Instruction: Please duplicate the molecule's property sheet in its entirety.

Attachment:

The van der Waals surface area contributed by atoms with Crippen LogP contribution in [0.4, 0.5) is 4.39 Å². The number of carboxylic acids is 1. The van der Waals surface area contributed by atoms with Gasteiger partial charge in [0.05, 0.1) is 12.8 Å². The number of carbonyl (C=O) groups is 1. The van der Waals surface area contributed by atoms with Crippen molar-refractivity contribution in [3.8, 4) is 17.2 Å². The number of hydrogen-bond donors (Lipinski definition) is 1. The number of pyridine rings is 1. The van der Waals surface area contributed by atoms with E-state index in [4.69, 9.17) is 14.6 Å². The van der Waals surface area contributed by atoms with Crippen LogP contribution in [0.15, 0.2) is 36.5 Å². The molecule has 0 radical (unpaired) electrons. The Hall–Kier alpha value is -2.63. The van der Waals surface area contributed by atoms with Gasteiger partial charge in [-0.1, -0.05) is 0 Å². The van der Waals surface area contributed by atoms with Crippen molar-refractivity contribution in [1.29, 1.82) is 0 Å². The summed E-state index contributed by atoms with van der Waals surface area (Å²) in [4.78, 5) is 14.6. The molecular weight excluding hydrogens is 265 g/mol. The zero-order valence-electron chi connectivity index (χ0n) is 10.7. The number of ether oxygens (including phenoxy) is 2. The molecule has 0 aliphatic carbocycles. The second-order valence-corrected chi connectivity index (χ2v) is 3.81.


The van der Waals surface area contributed by atoms with Crippen LogP contribution in [0.4, 0.5) is 4.39 Å². The number of carboxylic acids is 1. The van der Waals surface area contributed by atoms with Gasteiger partial charge in [0.05, 0.1) is 12.8 Å². The number of carbonyl (C=O) groups is 1. The van der Waals surface area contributed by atoms with Crippen molar-refractivity contribution in [3.8, 4) is 17.2 Å². The number of hydrogen-bond donors (Lipinski definition) is 1. The number of pyridine rings is 1. The van der Waals surface area contributed by atoms with E-state index in [4.69, 9.17) is 14.6 Å². The van der Waals surface area contributed by atoms with Crippen LogP contribution in [0.15, 0.2) is 36.5 Å². The molecule has 0 radical (unpaired) electrons. The Hall–Kier alpha value is -2.63. The van der Waals surface area contributed by atoms with Gasteiger partial charge in [-0.1, -0.05) is 0 Å². The van der Waals surface area contributed by atoms with Crippen molar-refractivity contribution in [1.29, 1.82) is 0 Å². The summed E-state index contributed by atoms with van der Waals surface area (Å²) in [4.78, 5) is 14.6. The molecular weight excluding hydrogens is 265 g/mol. The zero-order valence-electron chi connectivity index (χ0n) is 10.7. The number of ether oxygens (including phenoxy) is 2. The molecule has 0 aliphatic carbocycles. The second-order valence-corrected chi connectivity index (χ2v) is 3.81.